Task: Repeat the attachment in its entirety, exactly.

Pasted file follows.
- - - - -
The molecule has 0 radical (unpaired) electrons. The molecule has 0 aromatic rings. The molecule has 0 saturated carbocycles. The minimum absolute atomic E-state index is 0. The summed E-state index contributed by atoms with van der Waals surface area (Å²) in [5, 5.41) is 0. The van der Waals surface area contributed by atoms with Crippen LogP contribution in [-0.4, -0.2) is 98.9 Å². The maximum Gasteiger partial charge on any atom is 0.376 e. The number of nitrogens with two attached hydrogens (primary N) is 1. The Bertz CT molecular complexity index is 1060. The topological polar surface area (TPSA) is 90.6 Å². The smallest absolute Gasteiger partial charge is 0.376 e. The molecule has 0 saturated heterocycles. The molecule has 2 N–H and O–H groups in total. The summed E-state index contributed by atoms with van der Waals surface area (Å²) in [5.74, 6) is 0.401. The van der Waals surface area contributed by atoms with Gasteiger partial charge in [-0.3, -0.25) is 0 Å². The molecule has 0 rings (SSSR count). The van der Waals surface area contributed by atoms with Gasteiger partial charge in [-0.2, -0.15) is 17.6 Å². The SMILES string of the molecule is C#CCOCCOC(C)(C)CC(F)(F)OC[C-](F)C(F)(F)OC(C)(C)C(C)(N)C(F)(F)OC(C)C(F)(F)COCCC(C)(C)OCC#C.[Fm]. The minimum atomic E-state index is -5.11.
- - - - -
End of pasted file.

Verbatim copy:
The molecule has 0 radical (unpaired) electrons. The molecule has 0 aromatic rings. The molecule has 0 saturated carbocycles. The minimum absolute atomic E-state index is 0. The summed E-state index contributed by atoms with van der Waals surface area (Å²) in [5, 5.41) is 0. The van der Waals surface area contributed by atoms with Crippen LogP contribution in [-0.4, -0.2) is 98.9 Å². The maximum Gasteiger partial charge on any atom is 0.376 e. The number of nitrogens with two attached hydrogens (primary N) is 1. The Bertz CT molecular complexity index is 1060. The topological polar surface area (TPSA) is 90.6 Å². The smallest absolute Gasteiger partial charge is 0.376 e. The molecule has 0 saturated heterocycles. The molecule has 2 N–H and O–H groups in total. The summed E-state index contributed by atoms with van der Waals surface area (Å²) in [5.74, 6) is 0.401. The van der Waals surface area contributed by atoms with Gasteiger partial charge in [-0.3, -0.25) is 0 Å². The molecule has 0 rings (SSSR count). The van der Waals surface area contributed by atoms with Gasteiger partial charge in [-0.2, -0.15) is 17.6 Å². The SMILES string of the molecule is C#CCOCCOC(C)(C)CC(F)(F)OC[C-](F)C(F)(F)OC(C)(C)C(C)(N)C(F)(F)OC(C)C(F)(F)COCCC(C)(C)OCC#C.[Fm]. The minimum atomic E-state index is -5.11.